To put the question another way, are we witnessing a return to the racially coded Willy Horton ads that brought George H. W. Bush back from the political grave? 

The NPR story below gives both sides of the debate but, like most news coverage, substitutes he-said-she-said quotations for a nuanced discussion of the issue.  Tali Mendelberg’s The Race Card is the definitive work on racial coding.  Mendelberg notes that American politicians are no longer able to use race in an overt fashion.  Since the civil rights era, he says, the idea of equality is too firmly established in American social life for overt appeals to white supremacy to work.  This creates the impression that racism has no meaningful place in the political game, but such is not the case.  White Americans are racially biased, but they also embrace the ideal of full racial equality.  This is why racial coding can be highly effective. (more…)

Progressives should be wary of Ron Paul

There is a lot to like about Ron Paul.  He opposes the war on drugs; he is anti-war, and he doesn’t like the Patriot Act.  Who could ask for anything more?

If you believe Adele M. Stan, progressives should be asking for much, much more.  Ron Paul’s libertarianism may overlap with the progressive agenda at important points, but it flows from a entirely different source.  Stan associates Paul with the anti-civil rights John Birch Society as well as the modern Reconstruction movement.  My research has reached similar conclusions.

Progressives contend that we’re all in this thing together; Libertarians say we’re all on our own.   Progressivism is consistent with religious altruism; libertarianism logically tends toward the moral nihilism of Ayn Rand. A philosophical difference that great can’t be mended with duct tape and baling wire.  Friends of Justice endorses a Common Peace Agenda that embraces the legitimate rights and needs of all people.  We aren’t satisfied with simply ending the war on drugs or reducing the size of the prison population; we seek what Martin Luther King Jr. called The Beloved Community.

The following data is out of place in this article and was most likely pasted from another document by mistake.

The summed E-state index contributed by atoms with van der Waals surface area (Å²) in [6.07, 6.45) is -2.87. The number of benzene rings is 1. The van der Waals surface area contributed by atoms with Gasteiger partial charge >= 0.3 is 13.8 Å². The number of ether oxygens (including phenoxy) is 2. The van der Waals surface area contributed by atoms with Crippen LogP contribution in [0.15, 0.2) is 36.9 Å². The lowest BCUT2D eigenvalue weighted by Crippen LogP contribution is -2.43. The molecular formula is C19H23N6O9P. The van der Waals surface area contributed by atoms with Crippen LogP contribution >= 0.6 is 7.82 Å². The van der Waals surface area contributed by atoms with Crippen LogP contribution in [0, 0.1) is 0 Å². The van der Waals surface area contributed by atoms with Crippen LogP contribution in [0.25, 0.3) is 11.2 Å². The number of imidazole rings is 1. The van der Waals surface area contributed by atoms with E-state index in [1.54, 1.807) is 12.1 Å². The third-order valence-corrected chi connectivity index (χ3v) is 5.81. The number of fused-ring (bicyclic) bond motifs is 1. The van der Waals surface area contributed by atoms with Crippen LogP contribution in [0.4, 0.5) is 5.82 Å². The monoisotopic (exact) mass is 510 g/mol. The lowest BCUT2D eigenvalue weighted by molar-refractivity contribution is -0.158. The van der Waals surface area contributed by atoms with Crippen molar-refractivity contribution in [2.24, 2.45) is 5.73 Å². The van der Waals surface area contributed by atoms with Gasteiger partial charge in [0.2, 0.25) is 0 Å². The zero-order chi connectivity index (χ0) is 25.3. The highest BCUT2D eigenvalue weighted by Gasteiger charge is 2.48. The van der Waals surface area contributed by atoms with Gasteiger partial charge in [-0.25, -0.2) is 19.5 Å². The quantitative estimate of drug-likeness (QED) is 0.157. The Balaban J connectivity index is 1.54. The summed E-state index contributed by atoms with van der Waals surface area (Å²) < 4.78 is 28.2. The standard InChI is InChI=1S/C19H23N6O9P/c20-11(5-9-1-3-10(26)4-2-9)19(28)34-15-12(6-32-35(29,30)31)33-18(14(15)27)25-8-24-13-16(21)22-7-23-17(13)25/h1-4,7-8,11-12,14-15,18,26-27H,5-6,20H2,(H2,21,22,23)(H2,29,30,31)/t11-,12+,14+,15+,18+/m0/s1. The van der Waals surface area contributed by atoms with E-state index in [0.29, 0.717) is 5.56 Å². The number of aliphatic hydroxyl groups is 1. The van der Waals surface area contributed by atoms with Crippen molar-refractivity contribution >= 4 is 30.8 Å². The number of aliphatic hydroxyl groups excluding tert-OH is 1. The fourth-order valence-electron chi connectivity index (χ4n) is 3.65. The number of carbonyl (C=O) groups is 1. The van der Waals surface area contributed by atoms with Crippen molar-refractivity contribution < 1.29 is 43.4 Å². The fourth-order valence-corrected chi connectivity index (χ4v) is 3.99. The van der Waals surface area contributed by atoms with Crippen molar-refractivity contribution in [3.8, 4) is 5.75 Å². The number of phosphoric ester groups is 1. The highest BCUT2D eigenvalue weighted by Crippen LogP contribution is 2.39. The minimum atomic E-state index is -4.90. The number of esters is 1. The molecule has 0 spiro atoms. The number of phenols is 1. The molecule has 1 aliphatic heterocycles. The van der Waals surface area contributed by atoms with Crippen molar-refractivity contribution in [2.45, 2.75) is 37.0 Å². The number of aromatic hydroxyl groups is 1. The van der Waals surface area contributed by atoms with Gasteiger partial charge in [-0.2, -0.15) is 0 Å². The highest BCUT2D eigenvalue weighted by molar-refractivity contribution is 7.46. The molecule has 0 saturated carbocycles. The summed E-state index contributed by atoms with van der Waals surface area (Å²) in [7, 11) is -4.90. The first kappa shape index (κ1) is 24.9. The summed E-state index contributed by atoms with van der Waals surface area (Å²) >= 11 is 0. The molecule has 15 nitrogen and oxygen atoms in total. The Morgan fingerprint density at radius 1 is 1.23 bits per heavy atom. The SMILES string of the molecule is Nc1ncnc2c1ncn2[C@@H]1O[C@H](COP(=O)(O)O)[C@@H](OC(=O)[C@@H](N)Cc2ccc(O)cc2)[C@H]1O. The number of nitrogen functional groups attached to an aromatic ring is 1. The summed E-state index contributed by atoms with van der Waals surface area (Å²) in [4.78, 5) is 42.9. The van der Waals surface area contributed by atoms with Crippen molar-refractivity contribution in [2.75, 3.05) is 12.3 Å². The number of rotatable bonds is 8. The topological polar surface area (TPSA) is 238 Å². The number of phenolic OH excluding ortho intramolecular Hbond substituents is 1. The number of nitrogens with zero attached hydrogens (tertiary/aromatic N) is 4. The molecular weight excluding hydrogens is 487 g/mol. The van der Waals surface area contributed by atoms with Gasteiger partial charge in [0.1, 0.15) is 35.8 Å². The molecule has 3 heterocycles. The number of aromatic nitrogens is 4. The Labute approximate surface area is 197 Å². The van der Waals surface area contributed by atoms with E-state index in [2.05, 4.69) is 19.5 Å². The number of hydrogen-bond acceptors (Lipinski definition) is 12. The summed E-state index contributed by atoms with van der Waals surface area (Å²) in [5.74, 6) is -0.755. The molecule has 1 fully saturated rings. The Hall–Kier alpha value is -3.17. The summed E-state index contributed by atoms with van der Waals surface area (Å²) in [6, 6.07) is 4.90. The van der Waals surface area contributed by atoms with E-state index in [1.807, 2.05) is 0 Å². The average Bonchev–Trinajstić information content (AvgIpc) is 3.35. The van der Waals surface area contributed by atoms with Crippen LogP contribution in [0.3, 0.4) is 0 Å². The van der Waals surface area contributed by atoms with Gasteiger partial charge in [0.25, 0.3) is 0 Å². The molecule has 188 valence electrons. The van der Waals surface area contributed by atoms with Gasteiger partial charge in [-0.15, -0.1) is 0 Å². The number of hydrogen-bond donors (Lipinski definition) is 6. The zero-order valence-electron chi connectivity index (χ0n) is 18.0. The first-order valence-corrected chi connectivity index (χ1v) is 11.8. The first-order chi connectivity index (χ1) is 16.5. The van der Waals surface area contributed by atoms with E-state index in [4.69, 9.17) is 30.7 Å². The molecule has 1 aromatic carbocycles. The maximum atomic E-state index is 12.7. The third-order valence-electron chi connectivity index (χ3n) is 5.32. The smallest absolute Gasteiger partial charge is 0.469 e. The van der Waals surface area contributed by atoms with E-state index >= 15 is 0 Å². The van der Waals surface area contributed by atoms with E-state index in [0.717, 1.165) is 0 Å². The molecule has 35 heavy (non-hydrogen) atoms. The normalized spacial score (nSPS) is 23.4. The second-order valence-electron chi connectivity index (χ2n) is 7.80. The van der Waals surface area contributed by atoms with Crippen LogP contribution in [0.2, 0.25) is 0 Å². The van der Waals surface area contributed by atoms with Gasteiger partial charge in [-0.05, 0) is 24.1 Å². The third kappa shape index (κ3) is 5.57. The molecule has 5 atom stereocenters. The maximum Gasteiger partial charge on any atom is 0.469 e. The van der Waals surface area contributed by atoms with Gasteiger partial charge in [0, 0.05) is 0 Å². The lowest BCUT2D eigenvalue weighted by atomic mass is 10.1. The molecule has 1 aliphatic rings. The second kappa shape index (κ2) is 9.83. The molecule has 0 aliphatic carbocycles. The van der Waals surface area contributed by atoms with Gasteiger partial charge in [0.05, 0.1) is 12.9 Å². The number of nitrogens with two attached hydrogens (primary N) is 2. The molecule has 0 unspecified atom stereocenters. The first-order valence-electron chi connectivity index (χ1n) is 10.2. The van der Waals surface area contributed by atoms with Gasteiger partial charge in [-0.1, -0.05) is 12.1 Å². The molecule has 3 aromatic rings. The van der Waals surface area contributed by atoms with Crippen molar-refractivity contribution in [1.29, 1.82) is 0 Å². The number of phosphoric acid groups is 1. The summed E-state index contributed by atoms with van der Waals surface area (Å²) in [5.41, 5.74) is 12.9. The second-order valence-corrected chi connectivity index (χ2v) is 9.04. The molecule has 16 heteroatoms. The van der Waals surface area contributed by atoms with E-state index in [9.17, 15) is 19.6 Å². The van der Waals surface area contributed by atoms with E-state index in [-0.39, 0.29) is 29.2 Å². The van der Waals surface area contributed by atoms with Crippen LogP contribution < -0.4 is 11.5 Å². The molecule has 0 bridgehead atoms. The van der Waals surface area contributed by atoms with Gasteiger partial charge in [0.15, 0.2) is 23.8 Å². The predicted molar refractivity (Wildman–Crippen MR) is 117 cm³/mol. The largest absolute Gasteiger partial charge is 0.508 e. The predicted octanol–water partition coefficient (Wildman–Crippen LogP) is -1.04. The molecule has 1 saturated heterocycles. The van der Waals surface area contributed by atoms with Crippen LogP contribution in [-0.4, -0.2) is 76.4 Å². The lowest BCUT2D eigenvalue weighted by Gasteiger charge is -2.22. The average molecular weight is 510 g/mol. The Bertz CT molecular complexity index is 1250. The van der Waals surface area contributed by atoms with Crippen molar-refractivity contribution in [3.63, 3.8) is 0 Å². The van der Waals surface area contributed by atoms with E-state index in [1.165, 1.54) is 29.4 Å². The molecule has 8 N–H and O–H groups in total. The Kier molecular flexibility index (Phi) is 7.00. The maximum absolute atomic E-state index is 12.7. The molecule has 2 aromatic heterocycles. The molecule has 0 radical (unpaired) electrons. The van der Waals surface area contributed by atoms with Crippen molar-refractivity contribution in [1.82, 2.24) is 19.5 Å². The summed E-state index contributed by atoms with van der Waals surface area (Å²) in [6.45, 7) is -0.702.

Those in search of the common good must choose their coalition partners with great care.  We don’t have to agree on every point, but we must be working toward the same broad goal.  What kind of America are we trying to create?  AGB (more…)

“Both sides are us”: Stuntz and Kennedy unpack the spirituality of criminal justice reform

By Alan Bean

In 2010, Michelle Alexander’s The New Jim Crow: Mass Incarceration in an Age of Colorblindness, rocked the civil rights community back on its heels.  Alexander accused the criminal justice reform movement of seeking legal solutions to a moral problem, of fighting for affirmative action while abandoning the victims of a brutal and counter-productive drug war, of telling pretty stories about wrongfully convicted poster-boys while ignoring the social nightmares unfolding in poor communities of color.

 If the way we pursue reforms does not contribute to the building of a movement to dismantle the system of mass incarceration, and if our advocacy does not upset the prevailing public consensus that supports the new caste system, none of the reforms, even if won, will successfully disrupt the nation’s racial equilibrium.  Challenges to the system will be easily absorbed or deflected, and the accommodations made will serve primarily to legitimate the system, not undermine it.  We run the risk of winning isolated battles but losing the larger war.

In 2011, two books by white males revealed that Michelle Alexander is not the only American scholar in search of a new moral consensus for ending mass incarceration.   The Collapse of American Criminal Justice by William J. Stuntz, and Don’t Shoot: One Man, A Street Fellowship, and the End of Violence in Inner-City America by David M. Kennedy are not books written in response to Alexander’s The New Jim Crow.  Stuntz and Kennedy are white male academics who see mass incarceration and the war on drugs as unmitigated disasters.  These authors tackle America’s racial history head on.  Most importantly, they agree with Alexander that a movement to end mass incarceration must begin with a new moral consensus.    (more…)